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F2k Outreach Centre of the Department

The general aim of the F2k Outreach Centre is to promote understanding of and interest in contemporary physics and technology among Finns. This aim is approached primarily by developing physics education; the centre operates within Physics Teacher Education of the Department. F2k offers a variety of activities, events and personal support for teachers and students, for the children and young and for the general public. In 2011, some events were offered also in Swedish. F2k is organised as a part of the National LUMA centre.

F2k laboratory

In 2011, the most salient activity was the F2k-laboratory which was opened in December 2010. The F2k-laboratory offers hands-on experiments in modern physics for upper secondary school teachers and students, and demonstrations and presentations for other visitors of the Department.

F2k-laboratory offers an experimental approach to the physics of the new millennium and the phenomena that form the basis of contemporary research in the Department. In its first year of operation the F2k-laboratory developed contents and instrumentations for experiments which bridge the gap between the school physics and contemporary physics. Visitors of the F2k-laboratory were able to make experiments which cannot be accomplished in schools. The experiments in modern physics covered e.g. the Millikan experiment, photoelectric effect, black body radiation, a variety of spectral measurements, and the Thomson experiment. F2k-laboratory linked these experiments to the present-day research and applications. The aim is also to arouse the visitors’ interest in physics.

During the opening year, the F2k-laboratory attracted altogether more than 800 visitors. In-service teacher training was given to 130 physics teachers from secondary schools. Many of the trained teachers brought their classes to the F2k-laboratory afterwards. Group visits, typically including two hours of hands-on experiments, were integrated as a part of the course on modern physics in upper secondary school. In addition to these working sessions, demonstrations and presentations were shown to dozens of school groups. Some groups were also prepared for their visit to CERN.

Many other visitors, including co-operation partners and international guests of the Department, were introduced to the F2k-laboratory. Outreach activities also involved competitions for international students, open door days and shootings for television programmes.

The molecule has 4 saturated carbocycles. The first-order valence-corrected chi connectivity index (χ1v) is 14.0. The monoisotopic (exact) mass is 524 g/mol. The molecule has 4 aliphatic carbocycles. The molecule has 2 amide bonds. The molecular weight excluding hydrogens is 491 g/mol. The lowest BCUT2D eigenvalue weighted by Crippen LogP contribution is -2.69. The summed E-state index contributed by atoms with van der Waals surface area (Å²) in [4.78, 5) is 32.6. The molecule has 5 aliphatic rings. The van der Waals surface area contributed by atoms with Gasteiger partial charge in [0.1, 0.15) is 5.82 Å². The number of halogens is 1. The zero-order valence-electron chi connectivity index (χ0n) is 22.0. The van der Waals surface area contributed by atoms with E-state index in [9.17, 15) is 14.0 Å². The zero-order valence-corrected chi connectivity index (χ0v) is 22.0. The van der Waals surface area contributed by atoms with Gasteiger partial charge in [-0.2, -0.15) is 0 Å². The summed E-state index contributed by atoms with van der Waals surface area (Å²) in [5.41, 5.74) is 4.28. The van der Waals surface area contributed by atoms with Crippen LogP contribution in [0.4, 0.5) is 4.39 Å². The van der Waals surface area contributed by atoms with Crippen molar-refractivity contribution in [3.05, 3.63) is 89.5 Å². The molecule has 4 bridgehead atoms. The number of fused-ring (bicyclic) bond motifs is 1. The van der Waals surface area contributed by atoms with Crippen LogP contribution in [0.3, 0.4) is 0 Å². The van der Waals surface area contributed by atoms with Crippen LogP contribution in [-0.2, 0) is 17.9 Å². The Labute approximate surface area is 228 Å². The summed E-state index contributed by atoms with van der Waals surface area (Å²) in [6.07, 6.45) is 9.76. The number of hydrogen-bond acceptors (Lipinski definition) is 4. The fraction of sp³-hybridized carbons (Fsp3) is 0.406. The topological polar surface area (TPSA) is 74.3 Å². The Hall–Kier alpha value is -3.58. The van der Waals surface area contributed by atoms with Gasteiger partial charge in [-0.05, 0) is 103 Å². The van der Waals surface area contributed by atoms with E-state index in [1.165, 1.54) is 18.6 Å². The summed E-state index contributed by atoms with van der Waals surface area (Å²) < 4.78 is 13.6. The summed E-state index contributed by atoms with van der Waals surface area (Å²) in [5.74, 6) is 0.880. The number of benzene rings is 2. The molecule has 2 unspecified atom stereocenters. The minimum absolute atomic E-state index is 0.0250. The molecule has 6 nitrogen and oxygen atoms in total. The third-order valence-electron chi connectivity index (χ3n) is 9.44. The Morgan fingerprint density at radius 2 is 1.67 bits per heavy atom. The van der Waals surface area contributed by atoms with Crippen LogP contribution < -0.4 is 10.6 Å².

Other services for science teachers

Again in 2011, the Department arranged the traditional course for in-service science teachers. This time the topic of the course was”Empirical basis of modern physics”, interlinked with the development of F2k-laboratory. The course, attended by 25 teachers, ran for a week and included a variety of lectures given by the staff of the Department, and a lot of experimental work.

F2k arranged workshops in several teacher training events outside the Department too, and consulted science teachers in problems related to physics or physics teaching. F2k maintained and developed a library with literature on physics education, and a web site with electronic resources for physics teaching. The web site also includes a service by which schools can search for substitute physics teachers among the students of the Department.

Outreach events for the youth and children

In 2011, the F2k-club events were offered to 13-19-year old students. The purpose of the F2k-club is to offer a view on contemporary physics through popular lectures, and an opportunity to converse with physicists and see their laboratories. Some 50 students attended these events.  Additionally, some 40 guided tours to the research laboratories of the Department were arranged for school groups, mainly from upper secondary schools. The Department also provides an opportunity for gifted students to study some basic university courses in physics already during upper secondary school.

Outreach activities also included events for children. The science day “Jippo” attracted nearly 200 visitors to the Department, most of them families with children. The programme of the day involved lectures and small workshops both in Finnish and in Swedish. Furthermore, the traditional and popular summer camps for children were organized again, this time dealing with physics and technology related to human health and well-being. In autumn semester, students of the Department also ran afternoon clubs in a few Swedish-speaking and Finnish-speaking primary schools in the Helsinki region.